Love in a box

Small tortoiseshell butterfly on daffodils, with white petals and yellow trumpets

Theres no place like home. We’ve all discovered the truth in that saying in the past year! One of the silver linings of us all spending much more time at home was the opportunity to feather our nests – perhaps a deep clean behind the fridge (eeww…), maybe we splashed out on some new soft furnishings, or stuffed window boxes with bulbs and bedding plants to make our view a little cheerier. Whilst we gaze out through the venetian blind of daffodils (which really were too tall for that position we will now grudgingly concede), it strikes us that the garden seems busier than normal, or maybe normally we’re the ones who are busier and don’t notice. Wildlife would probably consider the global pandemic a pretty good PR move if it thought about it. As our own lives slow down and reduce in distraction, other lives come into focus; the bees that visit the dandelions on the lawn, the red admiral butterfly we let out of the shed on a warm spring day, the blue tits and great tits and blackbirds and other small birds to-ing and fro-ing in the garden all day long.

Sharing our space and our homes with wildlife can be hugely beneficial, not only to the environment, but also to our mental wellbeing. Studies have proven that contact with nature reduces our stress hormone levels and may even help us heal and have healthier brains and bodies. Basically, birds, bees, blooms, and bugs, make us happy!

So, maybe you got the gardening bug last summer and filled your patch with nectar rich flowers, or you’ve kept those bird feeders and water dishes clean and filled up all winter. Are you now looking for something extra you can do in your garden or shared green space, to help out the wildlife that lives and visits there? How about putting up a nest box (or a few!)?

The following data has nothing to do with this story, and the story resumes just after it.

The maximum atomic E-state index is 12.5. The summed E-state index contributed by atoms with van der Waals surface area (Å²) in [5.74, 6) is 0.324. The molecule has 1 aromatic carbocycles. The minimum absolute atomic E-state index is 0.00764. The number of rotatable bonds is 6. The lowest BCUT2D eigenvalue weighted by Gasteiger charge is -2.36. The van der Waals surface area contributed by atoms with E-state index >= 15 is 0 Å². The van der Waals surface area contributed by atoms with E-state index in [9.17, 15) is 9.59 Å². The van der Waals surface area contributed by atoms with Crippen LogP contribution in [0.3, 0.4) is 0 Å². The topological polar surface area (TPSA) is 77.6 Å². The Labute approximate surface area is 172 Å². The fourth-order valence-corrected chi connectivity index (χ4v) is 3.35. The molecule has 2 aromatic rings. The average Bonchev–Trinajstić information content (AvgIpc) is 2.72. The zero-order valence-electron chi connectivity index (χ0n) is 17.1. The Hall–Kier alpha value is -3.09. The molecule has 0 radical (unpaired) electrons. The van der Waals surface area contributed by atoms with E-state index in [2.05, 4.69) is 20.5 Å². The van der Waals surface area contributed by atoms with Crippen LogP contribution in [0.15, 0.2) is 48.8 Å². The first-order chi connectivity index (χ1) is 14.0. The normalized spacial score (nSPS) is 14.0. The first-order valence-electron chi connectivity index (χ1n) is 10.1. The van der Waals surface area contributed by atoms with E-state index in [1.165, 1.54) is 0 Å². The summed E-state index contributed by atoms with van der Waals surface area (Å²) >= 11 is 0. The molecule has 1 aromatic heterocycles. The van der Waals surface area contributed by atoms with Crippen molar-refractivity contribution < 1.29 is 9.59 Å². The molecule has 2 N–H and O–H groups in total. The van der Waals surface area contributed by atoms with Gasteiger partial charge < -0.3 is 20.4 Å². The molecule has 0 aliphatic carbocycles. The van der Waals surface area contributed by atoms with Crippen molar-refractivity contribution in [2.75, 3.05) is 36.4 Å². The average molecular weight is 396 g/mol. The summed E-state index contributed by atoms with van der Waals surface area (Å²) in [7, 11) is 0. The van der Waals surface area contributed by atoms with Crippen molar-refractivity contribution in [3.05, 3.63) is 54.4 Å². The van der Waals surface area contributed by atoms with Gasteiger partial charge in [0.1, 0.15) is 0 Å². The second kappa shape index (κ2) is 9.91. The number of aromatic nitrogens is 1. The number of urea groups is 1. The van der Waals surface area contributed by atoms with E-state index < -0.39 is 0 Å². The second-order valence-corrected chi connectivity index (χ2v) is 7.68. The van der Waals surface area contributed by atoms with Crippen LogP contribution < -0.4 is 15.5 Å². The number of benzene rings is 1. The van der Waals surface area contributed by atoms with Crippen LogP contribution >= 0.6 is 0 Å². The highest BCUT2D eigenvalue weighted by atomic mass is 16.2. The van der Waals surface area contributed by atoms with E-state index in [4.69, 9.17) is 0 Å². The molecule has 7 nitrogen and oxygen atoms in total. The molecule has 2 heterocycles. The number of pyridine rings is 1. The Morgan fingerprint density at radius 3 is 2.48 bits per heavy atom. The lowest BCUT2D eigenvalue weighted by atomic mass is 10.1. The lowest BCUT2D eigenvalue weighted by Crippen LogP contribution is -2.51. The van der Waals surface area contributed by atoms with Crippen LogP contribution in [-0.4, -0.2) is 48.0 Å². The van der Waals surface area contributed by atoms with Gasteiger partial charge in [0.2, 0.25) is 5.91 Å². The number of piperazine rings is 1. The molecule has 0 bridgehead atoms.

There are two main types of nest boxes to choose from open-fronted, and hole fronted. (you can also get specialist nest boxes for other birds such as owls or birds of prey, even ducks, but for this blog I’m going to focus on the common garden birds.)

A hole fronted nest box made from birch log, ready to be put up somewhere in my garden
An open fronted robin nest box, hidden away in a quiet corner of my allotment

Hole-fronted boxes are totally enclosed except for a round hole, creating a dark cavity. the hole can vary in size depending on the type/size of bird would are trying to attract. Tits and sparrows, and sometimes nuthatches will use this type of box.

Open-fronted boxes have a large square opening, creating a kind of boxed-in ledge. These are popular with robins, blackbirds, wagtails, and sometimes flycatchers if you’re very lucky.

The designs of the boxes aim to mimic the natural nest sites of the birds such as tree cavities or crevices. One of the many issues facing wild bird populations, and a partial cause for decline in many species, is a lack of natural opportunities through habitat destruction, so these artificial alternatives can make a really big difference to breeding success and population levels.

Building Materials
Nest boxes are available to buy in a huge range of materials, or you can even build them yourselves from offcuts of timber. The important factors are insulation and ventilation – you don’t want the box to turn into an oven! Drainage and the ability to access the inside for occasional cleaning are also considerations. If you build your own, don’t use timber that has been treated; many preservatives are toxic to wildlife.

As well as the construction of the box itself, you could consider offering nesting fibres and materials for the birds to take advantage of when setting up residence in their new home. Thin flexible twigs, straw, wool, sheep fleece and pet hair can be left out for bird to help themselves. A word of warning though; pet hair should only be put out before your dog or cat received its regular flea treatment as the medications can be toxic to birds. Many threads, wools and yarns contain plastic such as acrylic, so these are best kept indoors in your craft box for other activities. Only offer natural materials, and keep fibres short to avoid risk of entanglement.